Tag Archives: savings

How to Roll with a Continuous 12-Month Forecast

Tax and financial planning is a year-round proposition. In fact, you can benefit personally from a continuous, 12-month rolling forecast, much like a business does.

What is a rolling forecast?

Rolling forecasts let you continuously plan with a constant number of periods 12 months into the future. For example, on January 1, you would plan what your financial picture looks like each month through January 1 of the following year. When February 1 rolls around, you would then drop the beginning month and add a forecast month at the end of the 12-month period. In this case, you add February of the next year into your 12-month forecast.

The month you add at the end of the 12 months uses the finished month as a starting point. You then make adjustments based on what you think might happen one year from now. For example, if you know you are going to get a raise at the end of the year, your next-year February forecast would reflect this change.

How to take advantage of a rolling forecast

By doing tax and financial planning in rolling 12-month increments, you may find yourself in position to cash in on tax- and money-saving opportunities within the next 12 months. Here are several strategies to consider:

  • Plan your personal budget. Will you need to put a new roof on your house? How about getting a new vehicle? Do you need to start saving for your kids’ college education? A rolling 12-month forecast can help you plan for these expenses throughout the year.
  • Plan your healthcare expenses. If you have a flexible spending account (FSA) for healthcare or dependent care expenses, forecast the amount you should contribute for the calendar year. Although unused FSA amounts are normally forfeited at year-end, your employer may permit a 12-month grace period (up from 2½ months) for 2021. This means that you could potentially roll over your entire unused FSA balance from 2021 to 2022. Your forecast can help you see the impact of this change.
  • Plan your contributions to a Health Savings Account (HSA). When an HSA is paired with a high-deductible health insurance plan, you can take distributions to pay qualified healthcare expenses without owing any tax on the payouts. For 2021, the contribution limit is $3,600 for an individual and $7,200 for family coverage. In this case, you can forecast an increase in contributions and double-check to ensure you have enough money on hand to pay future bills.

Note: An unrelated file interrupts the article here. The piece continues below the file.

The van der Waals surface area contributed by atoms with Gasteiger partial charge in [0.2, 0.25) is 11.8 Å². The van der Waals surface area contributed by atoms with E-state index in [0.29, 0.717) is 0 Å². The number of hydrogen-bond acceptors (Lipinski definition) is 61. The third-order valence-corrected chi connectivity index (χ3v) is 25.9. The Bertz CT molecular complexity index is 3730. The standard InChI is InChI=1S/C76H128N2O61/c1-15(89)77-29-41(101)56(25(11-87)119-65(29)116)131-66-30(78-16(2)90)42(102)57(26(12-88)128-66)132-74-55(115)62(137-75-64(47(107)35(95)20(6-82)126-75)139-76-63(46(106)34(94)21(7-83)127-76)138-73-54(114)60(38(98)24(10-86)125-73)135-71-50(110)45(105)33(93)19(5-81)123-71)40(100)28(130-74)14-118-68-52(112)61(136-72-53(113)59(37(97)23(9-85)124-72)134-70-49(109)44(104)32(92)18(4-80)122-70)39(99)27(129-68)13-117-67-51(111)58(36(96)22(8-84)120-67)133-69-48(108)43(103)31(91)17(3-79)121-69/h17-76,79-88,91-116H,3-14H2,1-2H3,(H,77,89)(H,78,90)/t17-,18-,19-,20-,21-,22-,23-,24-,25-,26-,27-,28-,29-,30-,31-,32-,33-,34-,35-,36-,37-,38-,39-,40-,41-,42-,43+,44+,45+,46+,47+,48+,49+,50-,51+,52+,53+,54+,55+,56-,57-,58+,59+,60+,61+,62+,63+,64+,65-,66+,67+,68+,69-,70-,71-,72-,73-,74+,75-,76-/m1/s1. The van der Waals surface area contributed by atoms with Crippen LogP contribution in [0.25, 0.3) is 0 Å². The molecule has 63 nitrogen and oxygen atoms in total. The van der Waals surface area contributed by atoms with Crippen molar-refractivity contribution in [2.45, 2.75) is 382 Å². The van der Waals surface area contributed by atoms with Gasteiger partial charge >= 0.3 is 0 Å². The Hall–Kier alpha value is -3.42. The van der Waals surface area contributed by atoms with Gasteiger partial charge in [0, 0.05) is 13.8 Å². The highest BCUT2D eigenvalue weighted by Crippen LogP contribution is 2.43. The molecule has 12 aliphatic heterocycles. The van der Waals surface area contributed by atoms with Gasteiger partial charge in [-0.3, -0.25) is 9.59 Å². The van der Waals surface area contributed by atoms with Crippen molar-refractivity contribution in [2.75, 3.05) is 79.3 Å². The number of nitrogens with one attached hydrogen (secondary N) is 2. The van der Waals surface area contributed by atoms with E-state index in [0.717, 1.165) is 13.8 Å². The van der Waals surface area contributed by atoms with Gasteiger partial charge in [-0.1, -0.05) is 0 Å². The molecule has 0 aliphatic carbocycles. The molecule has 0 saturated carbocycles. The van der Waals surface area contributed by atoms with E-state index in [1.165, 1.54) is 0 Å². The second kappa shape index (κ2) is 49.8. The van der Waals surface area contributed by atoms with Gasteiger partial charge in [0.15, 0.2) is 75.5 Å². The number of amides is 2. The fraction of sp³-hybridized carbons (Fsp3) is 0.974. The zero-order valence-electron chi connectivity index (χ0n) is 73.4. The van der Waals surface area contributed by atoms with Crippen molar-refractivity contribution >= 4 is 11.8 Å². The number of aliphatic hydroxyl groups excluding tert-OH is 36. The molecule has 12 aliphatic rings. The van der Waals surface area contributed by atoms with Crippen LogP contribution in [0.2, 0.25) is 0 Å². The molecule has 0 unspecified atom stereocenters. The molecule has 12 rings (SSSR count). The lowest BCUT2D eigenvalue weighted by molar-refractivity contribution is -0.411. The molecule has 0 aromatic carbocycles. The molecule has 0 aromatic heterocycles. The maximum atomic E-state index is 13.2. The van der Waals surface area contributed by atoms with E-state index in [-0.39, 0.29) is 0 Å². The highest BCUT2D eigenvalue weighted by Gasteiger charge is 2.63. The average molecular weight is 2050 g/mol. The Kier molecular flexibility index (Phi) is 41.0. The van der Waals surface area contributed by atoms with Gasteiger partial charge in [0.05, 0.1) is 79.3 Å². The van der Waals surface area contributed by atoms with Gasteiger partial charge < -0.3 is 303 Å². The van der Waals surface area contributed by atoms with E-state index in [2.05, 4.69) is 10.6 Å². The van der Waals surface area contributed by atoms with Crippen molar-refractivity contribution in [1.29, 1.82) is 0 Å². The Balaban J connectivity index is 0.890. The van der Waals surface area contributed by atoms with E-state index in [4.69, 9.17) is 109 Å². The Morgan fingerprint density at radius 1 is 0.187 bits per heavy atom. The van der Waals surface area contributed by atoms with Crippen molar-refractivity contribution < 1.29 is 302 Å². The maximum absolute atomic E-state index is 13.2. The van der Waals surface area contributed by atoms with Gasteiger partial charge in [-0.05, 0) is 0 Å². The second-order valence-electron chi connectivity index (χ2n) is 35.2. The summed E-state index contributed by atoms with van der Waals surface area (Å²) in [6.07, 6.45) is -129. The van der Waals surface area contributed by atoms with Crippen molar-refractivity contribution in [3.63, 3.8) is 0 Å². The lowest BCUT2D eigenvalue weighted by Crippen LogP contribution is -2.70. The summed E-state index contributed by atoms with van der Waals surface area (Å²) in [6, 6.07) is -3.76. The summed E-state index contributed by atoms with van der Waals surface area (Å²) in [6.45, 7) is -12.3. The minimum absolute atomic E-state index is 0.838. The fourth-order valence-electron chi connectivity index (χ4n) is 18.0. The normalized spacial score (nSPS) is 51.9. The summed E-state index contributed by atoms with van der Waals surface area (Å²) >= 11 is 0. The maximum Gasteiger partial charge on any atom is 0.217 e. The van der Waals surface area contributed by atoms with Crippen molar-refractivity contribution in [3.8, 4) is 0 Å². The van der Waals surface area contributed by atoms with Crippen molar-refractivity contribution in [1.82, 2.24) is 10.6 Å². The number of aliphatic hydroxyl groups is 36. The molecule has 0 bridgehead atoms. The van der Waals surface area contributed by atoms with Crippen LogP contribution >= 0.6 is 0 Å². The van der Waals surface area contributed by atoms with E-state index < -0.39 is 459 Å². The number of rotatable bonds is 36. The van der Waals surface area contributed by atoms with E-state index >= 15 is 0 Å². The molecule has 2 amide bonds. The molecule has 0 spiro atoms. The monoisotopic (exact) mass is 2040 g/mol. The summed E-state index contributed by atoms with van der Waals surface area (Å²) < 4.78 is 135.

• Plan your estimated tax payments. This is often significant for self-employed individuals and retirees with investment earnings. The quarterly due dates for paying federal and state tax liabilities are April 15, June 15, September 15, and January 15 of the following year (or the next business day if the deadline falls on a holiday or weekend). So, if your personal income is seeing a recovery from the pandemic, your rolling forecast will show this and allow you to plan for the estimated tax payments.
  • Plan your retirement contributions. If you participate in your company’s 401(k) plan, you can defer up to $19,500 to your account in 2021 ($26,000 if you’re 50 or over). Contributions and earnings compound tax-deferred. As the year winds down, you might boost your deferral to save even more for retirement.

While initially setting up a rolling 12-month forecast can be a bit of a pain, once established, it is pretty easy to keep up-to-date as you are simply rolling forward last month into the future. A well-planned system can often be the first sign of future challenges or potential windfalls!

Fail-Proof Your New Year’s Resolutions

New Year’s resolutions get a bad rap — and for good reason. They are wildly unsuccessful. Millions of people have well-intentioned aspirations for the New Year, but only about one in 10 actually accomplish their goal, according to the Statistic Brain Research Center.

If you dig a little deeper into the reasons why they fail, you find it’s usually not the resolution itself, it’s in the execution. Here are four popular New Year’s resolutions and how to avoid messing them up: